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Bucks can't keep up with Lowell offense

No. 1 Devils outscore St. Paul football team by 38 points in second half of quarterfinal loss


by: GARY ALLEN - St. Paul sophomore Tyler Smith rushed for a team-high 118 yards and two touchdowns in Fridays quarterfinal loss to the No. 1 Lowell Red Devils. Smith, pictured above in the Buckaroos 76-40 loss to Lowell in the third week of the season, was the teams most efficient running back in 2013. Behind the blocking of Zach Adams, Max Coleman, Joe Hiller, David Elias and Keenan Wood, Smith piled on almost 2,000 rushing yards and scored more than 20 touchdowns this year.After the first 24 minutes of play Friday night, the St.?Paul football seemed to have accomplished the impossible in stopping the best offense in the state.

The Buckaroos had played the No. 1 Lowell Red Devils to a 22-22 tie in the first half and managed to effectively slow down a team that had scored 76 points against the Bucks earlier in the season.

But when the third quarter started, things began to unravel.

St. Paul’s vaunted rushing game stalled in the second half and the Lowell offensive machine took control to lead the Devils to a 60-22 victory in the quarterfinals of the 2013 1A football playoffs.

“They’re a very good football team, and we just weren’t able to slow them down the entire football game,” said St. Paul head coach Tony Smith. “When we weren’t able to score and match them for scores, then we got into trouble.”

The Bucks were able to find success in the first half by sticking to a game plan of dominating possession of the ball to keep the Devils’ offense on the sideline. St. Paul controlled the ball for more than 18 minutes in the first two quarters, pounding away with the running back duo of Tyler Smith and Fernando Dela Cerda.

On St.?Paul’s first possession, the team chipped away on an 11-play drive that took almost five minutes off the clock and finished with a four-yard touchdown run by Dela Cerda to make it a 6-0 game.

Lowell scored on their next two drives, but the Bucks continued to take a methodical approach to offense.

“We thought if we could do that, then we would have a chance to be in the game,” said Smith.

The Bucks punted on their next two drives, but found success in the second quarter.

On their first possession of the second quarter, St.?Paul drove 86 yards on 10 plays, capping the drive with an 11-yard run by Tyler Smith for a touchdown. Smith scored on the ensuing two-point conversion to tie the score at 14-14.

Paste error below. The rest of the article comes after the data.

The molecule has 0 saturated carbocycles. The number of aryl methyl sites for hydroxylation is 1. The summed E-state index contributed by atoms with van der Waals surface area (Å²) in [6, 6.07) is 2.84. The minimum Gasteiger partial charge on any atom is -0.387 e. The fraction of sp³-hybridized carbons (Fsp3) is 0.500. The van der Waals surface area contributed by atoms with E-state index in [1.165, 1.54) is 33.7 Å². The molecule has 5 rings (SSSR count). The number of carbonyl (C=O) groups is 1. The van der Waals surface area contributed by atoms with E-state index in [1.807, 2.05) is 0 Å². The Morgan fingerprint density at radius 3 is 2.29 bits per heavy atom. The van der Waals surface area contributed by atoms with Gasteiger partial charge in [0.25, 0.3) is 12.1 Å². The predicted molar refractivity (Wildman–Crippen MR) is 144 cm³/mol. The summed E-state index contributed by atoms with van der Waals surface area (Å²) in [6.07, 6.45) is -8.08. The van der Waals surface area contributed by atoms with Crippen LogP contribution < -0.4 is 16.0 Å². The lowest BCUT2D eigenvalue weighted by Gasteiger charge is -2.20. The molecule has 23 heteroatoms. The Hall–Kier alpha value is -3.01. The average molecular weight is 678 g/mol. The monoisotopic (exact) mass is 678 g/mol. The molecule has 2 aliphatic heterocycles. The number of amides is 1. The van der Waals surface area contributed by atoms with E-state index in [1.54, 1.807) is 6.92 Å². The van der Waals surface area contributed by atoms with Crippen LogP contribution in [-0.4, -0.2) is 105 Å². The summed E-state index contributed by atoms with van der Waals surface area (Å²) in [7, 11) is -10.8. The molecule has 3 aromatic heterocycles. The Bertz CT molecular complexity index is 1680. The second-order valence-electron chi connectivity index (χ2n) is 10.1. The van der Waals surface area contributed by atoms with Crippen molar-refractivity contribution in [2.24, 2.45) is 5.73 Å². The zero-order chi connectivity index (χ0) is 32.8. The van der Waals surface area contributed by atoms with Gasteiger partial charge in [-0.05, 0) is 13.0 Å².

Lowell responded with an 81-yard touchdown on their second play of their next drive, but the Bucks were quick to answer back. Quarterback Carson Smith connected on a 53-yard touchdown pass to David Elias to knot the game at 22-22 heading into the half.

“In any game, especially against the team the quality of Lowell, your ability to run the ball and keep the ball away from them is very important, and we were able to both of those things in the first half,” said Tony Smith.

But Elias’ touchdown reception was the team’s final score of the game, as the Devils controlled the second half after scoring on their first two drives of the quarter to go up 38-22.

The deficit forced St. Paul to turn to its passing game more often. Lowell was able to successfully defend the Bucks’ attempts to air it out, particularly on a pair of Buckaroo drives that ended due to interceptions.

At the same time, the Devils found repeated success on offense in the second half, scoring on each of the five times they controlled the ball to end the game.

“We got down by two scores, and at that point, your ability to continue to run the football becomes a lot less just to stay in the game,” said Tony Smith. “So we had to throw the football a little bit, and that made it tougher on us.”

The loss closed the book on a Buckaroo season in which the team won its fifth consecutive conference title and reached the quarterfinals of the state tournament for the seventh time in eight years.

The Bucks strung together a five-game win streak leading into Friday’s game against Lowell, with much of the credit going to the team’s younger players on offense.

“Throughout the season and at the end of the season, a sophomore-freshman-sophomore was our quarterback and our two running backs,” Tony Smith said, referring to Carson Smith,?Tyler Smith and Dela Cerda. “The same thing defensively, we played a lot of young kids too.”

Tony Smith credited his team’s seniors for providing leadership and helping to bridge the gap between last year’s team that reached the state championship and this year’s crop of upcoming athletes.

“We have good returning juniors, and there are good returning freshmen and sophomore skill kids,” he said. “The potential is there, and that’s kind of a scary word sometimes, but we’re definitely able to be very good in the future.”